Not getting drafted into Australia's AFL was the 'greatest disappointment' of Michael Dickson's young life. But if his dream of playing professional Australian Rules football had come true, he may never have tried American football.
All the successes of Michael Dickson’s initial NFL season — earning the first Pro Bowl bid for a rookie punter since 1985 while setting a slew of Seahawks records and achieving cult status along the way — are rooted in his greatest disappointment.
On a recent day at the team’s training facility, Dickson marveled at the twists of fate that led to him sitting in an NFL locker room, regarded as a budding star at his position at the age of 22.
If he’d been taken in the Australian Football League draft on that fateful November day in 2014, Dickson says, none of this would ever have occurred.
Had he followed through with what was his original plan after not being drafted — to earn a business degree at the University of Technology Sydney — he probably would not be sitting here wearing a Seahawks uniform, preparing for his first playoff game against the Dallas Cowboys.
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But not only had Dickson gone undrafted, he also hadn’t been selected for any AFL team’s “rookie list’’ — in which he would be a member of a team and could practice but not play.
Not being drafted, Dickson said, wasn’t necessarily a surprise. But not being on a rookie list, that was something else.
Charting a new course
Dickson, a native of Sydney, remembers first kicking an Aussie Rules football around when he was 6. He dreamed of playing Australian Rules football for years, and had been part of the Sydney Swans Academy since he was 13, part of the first group of players invited to join the academy when it was formed by the Swans to build the sport and groom teenage kids to become their future. The Swans are one of the oldest, and of late most successful, AFL teams.
Dickson also played for years with other Australian Rules teams, mainly as a defenseman, while training at the Swans’ academy.
“There were years I would be on three or four teams,’’ Dickson said.
Suddenly, at age 18, came the splash-in-the-face dose of reality that his childhood dreams might already be dashed.
“So I was like ‘all right, time to get to school,’’’ he said.
The year leading into the draft had also been rough, he says, with some things happening that made him question where his future was headed.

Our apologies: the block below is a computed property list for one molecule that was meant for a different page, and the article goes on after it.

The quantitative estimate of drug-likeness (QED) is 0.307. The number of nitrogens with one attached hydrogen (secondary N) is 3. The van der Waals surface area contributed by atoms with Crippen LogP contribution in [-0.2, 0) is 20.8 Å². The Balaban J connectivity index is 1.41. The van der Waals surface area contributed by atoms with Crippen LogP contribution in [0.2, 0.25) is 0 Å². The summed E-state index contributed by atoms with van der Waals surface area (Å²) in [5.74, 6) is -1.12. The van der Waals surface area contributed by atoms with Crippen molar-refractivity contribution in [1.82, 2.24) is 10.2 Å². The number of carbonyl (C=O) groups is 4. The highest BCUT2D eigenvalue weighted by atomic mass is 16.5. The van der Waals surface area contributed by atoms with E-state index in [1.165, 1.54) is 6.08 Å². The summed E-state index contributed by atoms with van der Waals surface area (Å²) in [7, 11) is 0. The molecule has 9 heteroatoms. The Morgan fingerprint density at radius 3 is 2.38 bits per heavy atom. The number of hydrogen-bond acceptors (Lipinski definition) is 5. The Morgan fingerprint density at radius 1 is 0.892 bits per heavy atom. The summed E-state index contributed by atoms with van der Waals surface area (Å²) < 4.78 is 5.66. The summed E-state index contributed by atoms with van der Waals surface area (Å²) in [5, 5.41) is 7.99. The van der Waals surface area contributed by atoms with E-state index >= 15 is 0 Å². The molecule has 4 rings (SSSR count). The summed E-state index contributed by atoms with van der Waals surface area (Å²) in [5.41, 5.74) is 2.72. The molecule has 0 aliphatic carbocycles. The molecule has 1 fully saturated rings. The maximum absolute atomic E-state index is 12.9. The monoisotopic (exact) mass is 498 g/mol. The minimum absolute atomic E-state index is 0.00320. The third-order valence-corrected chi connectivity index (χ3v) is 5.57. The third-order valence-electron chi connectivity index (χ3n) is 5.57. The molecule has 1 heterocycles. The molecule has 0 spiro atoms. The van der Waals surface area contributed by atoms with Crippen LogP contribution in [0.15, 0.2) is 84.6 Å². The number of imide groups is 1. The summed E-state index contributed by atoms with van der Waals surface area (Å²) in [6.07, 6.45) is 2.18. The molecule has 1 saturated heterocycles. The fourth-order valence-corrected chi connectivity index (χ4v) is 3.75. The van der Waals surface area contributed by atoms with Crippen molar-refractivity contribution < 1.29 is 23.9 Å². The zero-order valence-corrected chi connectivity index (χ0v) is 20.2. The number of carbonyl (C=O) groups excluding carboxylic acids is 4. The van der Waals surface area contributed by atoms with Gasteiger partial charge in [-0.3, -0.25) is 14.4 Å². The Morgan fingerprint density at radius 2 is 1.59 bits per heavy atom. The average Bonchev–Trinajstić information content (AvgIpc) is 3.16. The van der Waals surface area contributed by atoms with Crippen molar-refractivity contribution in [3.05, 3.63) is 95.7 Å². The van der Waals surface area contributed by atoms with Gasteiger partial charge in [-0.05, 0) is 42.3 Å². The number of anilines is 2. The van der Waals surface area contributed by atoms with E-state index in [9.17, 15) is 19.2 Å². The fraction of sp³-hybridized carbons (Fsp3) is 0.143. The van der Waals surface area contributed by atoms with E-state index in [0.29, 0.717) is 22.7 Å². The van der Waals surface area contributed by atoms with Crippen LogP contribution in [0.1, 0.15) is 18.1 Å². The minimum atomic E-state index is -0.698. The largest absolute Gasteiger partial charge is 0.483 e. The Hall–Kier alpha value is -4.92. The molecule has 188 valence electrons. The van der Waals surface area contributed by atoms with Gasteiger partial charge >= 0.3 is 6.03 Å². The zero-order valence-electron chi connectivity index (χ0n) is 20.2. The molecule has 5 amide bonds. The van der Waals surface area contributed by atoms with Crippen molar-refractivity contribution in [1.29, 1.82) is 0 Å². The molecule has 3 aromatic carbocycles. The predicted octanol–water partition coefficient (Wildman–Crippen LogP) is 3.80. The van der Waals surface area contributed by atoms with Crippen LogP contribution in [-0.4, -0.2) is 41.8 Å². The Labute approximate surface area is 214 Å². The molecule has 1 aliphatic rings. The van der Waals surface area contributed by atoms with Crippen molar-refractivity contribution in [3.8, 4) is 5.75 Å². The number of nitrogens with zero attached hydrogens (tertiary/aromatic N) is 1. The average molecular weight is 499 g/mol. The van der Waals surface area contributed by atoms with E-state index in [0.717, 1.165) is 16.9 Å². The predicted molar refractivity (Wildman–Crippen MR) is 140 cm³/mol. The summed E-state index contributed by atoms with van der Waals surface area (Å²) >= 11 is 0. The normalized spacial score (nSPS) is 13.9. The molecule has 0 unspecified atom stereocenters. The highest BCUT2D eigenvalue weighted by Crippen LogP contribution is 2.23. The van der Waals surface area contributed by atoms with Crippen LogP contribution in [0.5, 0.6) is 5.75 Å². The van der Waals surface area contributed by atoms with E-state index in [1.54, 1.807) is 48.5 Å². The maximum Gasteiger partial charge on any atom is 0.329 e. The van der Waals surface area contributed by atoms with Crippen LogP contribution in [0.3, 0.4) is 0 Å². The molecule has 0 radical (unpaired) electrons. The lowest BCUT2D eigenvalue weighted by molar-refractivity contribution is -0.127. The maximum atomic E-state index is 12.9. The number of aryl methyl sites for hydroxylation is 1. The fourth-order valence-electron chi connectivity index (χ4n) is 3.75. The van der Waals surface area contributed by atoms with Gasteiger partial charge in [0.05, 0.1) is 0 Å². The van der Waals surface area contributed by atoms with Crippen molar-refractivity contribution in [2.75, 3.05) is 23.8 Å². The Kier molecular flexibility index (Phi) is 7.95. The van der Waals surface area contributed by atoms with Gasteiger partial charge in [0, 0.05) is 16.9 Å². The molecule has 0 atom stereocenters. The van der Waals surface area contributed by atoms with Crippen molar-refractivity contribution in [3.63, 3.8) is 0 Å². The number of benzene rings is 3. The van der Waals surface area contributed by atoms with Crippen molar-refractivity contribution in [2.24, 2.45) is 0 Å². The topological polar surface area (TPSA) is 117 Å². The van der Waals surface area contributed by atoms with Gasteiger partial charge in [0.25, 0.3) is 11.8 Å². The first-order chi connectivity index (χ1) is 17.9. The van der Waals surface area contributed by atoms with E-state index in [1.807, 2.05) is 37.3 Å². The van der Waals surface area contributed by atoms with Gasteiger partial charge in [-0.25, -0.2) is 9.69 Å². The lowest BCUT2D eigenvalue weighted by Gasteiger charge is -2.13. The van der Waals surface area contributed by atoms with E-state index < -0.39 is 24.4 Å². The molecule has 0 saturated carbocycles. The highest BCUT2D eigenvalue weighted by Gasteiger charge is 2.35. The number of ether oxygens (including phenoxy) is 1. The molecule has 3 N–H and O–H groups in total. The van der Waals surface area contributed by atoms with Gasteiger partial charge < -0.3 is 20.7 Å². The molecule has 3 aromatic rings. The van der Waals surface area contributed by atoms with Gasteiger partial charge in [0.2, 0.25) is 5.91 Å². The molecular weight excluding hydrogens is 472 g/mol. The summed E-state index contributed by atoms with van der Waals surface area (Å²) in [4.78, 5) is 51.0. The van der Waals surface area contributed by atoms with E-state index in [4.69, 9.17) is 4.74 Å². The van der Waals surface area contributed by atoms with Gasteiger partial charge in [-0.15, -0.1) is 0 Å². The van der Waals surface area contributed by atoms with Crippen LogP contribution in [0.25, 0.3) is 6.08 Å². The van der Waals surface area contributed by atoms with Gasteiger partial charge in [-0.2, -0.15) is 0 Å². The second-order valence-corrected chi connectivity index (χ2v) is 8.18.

“I kind of lost my love for it my last year,’’ Dickson said.
So when he didn’t get drafted “I didn’t even look at it like a failure or anything,’’ he said. “I was like, ‘All right.’ I was planning to have a year off of football and just focus on school.’’
Then, a Plan B surfaced through something of a serendipitous moment.
Nathan Chapman, a former AFL player who had a brief stint with the Green Bay Packers in 1994, runs Prokick Australia, a program in Melbourne designed to help AFL players transition to American punting and kicking.
Days after the AFL draft in November 2014, Chapman just happened to be in Sydney to scout a friend of Dickson’s, a player named Oscar Bradburn. Dickson tagged along with Bradburn and did some kicking of his own, earning an invitation to join Prokick.
But that also meant a big decision — moving the 550 miles or so from Sydney to Melbourne and taking a leap into the unknown.
A long talk with his parents helped him make the call.
“They said, ‘Let’s do it,’ ’’ Dickson recalls. “ ‘Let’s go to Melbourne.’ That was right on the same day that my first day of class started. I said, ‘All right, I’m not going to class.’ Pulled out of the degree (program) and started training.’’
A few months later, that led to Dickson’s highlight film being sent to Texas, which was suddenly in need of a punter. That was followed by a quick recruiting visit and another quick decision to uproot his life.
A punting natural
Nine months after thinking maybe he’d just go get a business degree, there was Dickson, kicking in an American football game for the first time in his life at Notre Dame Stadium.
Dickson could have kept at Aussie Rules football, and Chris Smith, general manager of the Swans, says he still wonders what would have happened if he did. The 2014 AFL draft was regarded as particularly strong, and all drafts of men aged 18-or-so are crapshoots to an extent, anyway.
Smith says Dickson just needed another year or two to develop.